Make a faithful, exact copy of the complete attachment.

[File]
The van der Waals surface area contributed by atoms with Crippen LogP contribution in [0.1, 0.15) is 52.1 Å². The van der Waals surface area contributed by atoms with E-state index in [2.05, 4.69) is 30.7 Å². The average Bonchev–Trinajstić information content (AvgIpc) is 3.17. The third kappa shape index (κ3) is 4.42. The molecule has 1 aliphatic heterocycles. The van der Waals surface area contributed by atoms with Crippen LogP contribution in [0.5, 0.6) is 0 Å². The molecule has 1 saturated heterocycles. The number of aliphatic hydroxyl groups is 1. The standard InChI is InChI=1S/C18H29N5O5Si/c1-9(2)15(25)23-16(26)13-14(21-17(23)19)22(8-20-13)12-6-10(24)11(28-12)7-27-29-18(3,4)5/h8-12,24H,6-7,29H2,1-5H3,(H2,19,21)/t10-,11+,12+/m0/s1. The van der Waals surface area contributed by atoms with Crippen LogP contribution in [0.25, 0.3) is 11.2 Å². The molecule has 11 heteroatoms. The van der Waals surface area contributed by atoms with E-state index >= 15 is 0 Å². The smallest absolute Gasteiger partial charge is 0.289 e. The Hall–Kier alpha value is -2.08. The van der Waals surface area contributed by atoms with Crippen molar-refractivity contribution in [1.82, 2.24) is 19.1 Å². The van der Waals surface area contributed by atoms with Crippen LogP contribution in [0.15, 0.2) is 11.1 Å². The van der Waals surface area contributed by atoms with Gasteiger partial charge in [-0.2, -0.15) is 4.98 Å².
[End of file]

The van der Waals surface area contributed by atoms with Crippen LogP contribution in [0.1, 0.15) is 52.1 Å². The van der Waals surface area contributed by atoms with E-state index in [2.05, 4.69) is 30.7 Å². The average Bonchev–Trinajstić information content (AvgIpc) is 3.17. The third kappa shape index (κ3) is 4.42. The molecule has 1 aliphatic heterocycles. The van der Waals surface area contributed by atoms with Crippen LogP contribution in [0.5, 0.6) is 0 Å². The molecule has 1 saturated heterocycles. The number of aliphatic hydroxyl groups is 1. The standard InChI is InChI=1S/C18H29N5O5Si/c1-9(2)15(25)23-16(26)13-14(21-17(23)19)22(8-20-13)12-6-10(24)11(28-12)7-27-29-18(3,4)5/h8-12,24H,6-7,29H2,1-5H3,(H2,19,21)/t10-,11+,12+/m0/s1. The van der Waals surface area contributed by atoms with Crippen LogP contribution in [0.25, 0.3) is 11.2 Å². The molecule has 11 heteroatoms. The van der Waals surface area contributed by atoms with E-state index >= 15 is 0 Å². The smallest absolute Gasteiger partial charge is 0.289 e. The Hall–Kier alpha value is -2.08. The van der Waals surface area contributed by atoms with Crippen molar-refractivity contribution in [1.82, 2.24) is 19.1 Å². The van der Waals surface area contributed by atoms with Crippen LogP contribution in [0.15, 0.2) is 11.1 Å². The van der Waals surface area contributed by atoms with Gasteiger partial charge in [-0.2, -0.15) is 4.98 Å².